And that's already it. The entire remaining content of this 115-line shell script is simply boilerplate or otherwise redundant code: code that deals with synchronizing and serializing startup (i.e. the code regarding lock files) or that outputs status messages (i.e. the code calling echo), or simply parsing of the verbs (i.e. the big case block).
So wait... LSB headers and licensing and other important distribution information is now pointless babble in the script? So, systemd now wants me to violate a distributor's license or wishes by erasing their intentional distributed documentation in the Init file, as well as important explanations of switches and such? Pardon me, but if the original developer states that his license can not be altered in any way... and you alter it, you are breaking the terms of the license and usage agreement.

Last edited by ReaperX7; 06-04-2013 at 05:15 PM.
 
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Old 06-04-2013, 06:30 PM   #384
TobiSGD
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Quote:
Originally Posted by ReaperX7 View Post
Oh, but wait, I thought SysVInit scripts were compatible with systemd and didn't need conversion to service files. Now we have to convert them,, and submit them as patches to expand systemd even more even if we aren't using that service in our system?
When someone says: Here is a guide to do that, if you want that doesn't mean that it is mandatory. That one user has problems with Mediatomb can be caused by systemd, but it doesn't have to. It can also be caused by Mediatomb's init-script:
Quote:
LSB header dependency information matters. The SysV implementations on many distributions did not use the dependency information encoded in LSB init script headers, or used them only in very limited ways. Due to that they are often incorrect or incomplete. systemd however fully interprets these headers and follows them closely at runtime (and not at installation time like some implementations).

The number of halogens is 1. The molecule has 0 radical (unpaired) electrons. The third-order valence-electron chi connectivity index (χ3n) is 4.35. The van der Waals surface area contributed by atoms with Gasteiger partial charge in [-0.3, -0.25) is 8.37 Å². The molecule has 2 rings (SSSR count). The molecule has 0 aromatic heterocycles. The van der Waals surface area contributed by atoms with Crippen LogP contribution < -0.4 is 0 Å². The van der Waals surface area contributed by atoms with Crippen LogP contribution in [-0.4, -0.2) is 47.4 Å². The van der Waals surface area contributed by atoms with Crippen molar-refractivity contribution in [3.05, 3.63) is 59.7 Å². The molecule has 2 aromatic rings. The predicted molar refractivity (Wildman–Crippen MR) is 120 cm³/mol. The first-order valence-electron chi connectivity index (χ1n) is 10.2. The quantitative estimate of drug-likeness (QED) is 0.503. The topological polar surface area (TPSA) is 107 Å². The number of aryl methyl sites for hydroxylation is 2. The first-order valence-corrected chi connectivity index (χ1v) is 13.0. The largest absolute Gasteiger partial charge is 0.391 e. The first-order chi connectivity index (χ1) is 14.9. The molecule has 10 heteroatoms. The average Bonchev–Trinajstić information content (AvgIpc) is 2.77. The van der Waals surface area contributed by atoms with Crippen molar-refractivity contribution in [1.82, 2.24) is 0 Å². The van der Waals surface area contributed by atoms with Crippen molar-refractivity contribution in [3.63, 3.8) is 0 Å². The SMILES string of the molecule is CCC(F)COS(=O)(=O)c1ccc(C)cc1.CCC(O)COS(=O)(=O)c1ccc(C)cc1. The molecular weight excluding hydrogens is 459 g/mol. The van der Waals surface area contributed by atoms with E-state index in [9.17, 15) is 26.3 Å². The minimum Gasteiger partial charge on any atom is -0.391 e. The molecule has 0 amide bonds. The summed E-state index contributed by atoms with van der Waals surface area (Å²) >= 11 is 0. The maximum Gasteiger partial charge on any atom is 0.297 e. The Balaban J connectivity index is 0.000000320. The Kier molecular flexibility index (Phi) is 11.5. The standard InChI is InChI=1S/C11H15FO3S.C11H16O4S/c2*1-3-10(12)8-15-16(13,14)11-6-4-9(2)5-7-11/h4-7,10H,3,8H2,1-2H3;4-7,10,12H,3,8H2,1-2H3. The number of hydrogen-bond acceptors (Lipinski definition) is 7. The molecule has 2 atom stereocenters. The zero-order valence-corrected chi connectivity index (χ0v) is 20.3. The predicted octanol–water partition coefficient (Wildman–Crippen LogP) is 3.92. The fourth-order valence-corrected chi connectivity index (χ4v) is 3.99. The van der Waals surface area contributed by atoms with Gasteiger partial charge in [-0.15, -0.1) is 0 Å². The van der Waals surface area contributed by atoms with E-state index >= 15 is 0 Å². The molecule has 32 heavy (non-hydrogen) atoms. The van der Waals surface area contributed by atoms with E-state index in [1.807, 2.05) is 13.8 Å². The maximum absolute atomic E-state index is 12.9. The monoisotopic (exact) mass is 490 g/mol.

http://www.freedesktop.org/wiki/Soft...mpatibilities/
Before simply blaming systemd here one should check the Mediatomb script if it has correct dependency information. Because systemd does not try to start anything in parallel, it first assembles a dependency tree and starts the services in the correct order, if necessary. From the same page you lnked to:
Quote:
However, if both are started (and usually they are) then the order in which they are is controlled with this dependency.
So they clearly are not started in parallel.

Quote:
So wait... LSB headers and licensing and other important distribution information is now pointless babble in the script? So, systemd now wants me to violate a distributor's license or wishes by erasing their intentional distributed documentation in the Init file, as well as important explanations of switches and such? Pardon me, but if the original developer states that his license can not be altered in any way... and you alter it, you are breaking the terms of the license and usage agreement.
I can't follow your reasoning at all here. If all you need from the LSB headers is the dependency information, information that you surely can get from other documentation, too, then you use no code at all from the script and the license information for that script is simply irrelevant. You can't break a license from code that you are not using.

You don't have to like systemd, but at least be fair, otherwise it takes the weight out of your argumentation.
 
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Old 06-04-2013, 07:41 PM   #385
T3slider
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Quote:
Originally Posted by ReaperX7 View Post
This is where Dependencies within a structured Linear system like SysVInit completely show the fail points of systemd entirely. Processes that rely on other Parent Processes or even Dependency Processes have to be started AFTER their Parent/Dependency is started so that the resources can be setup.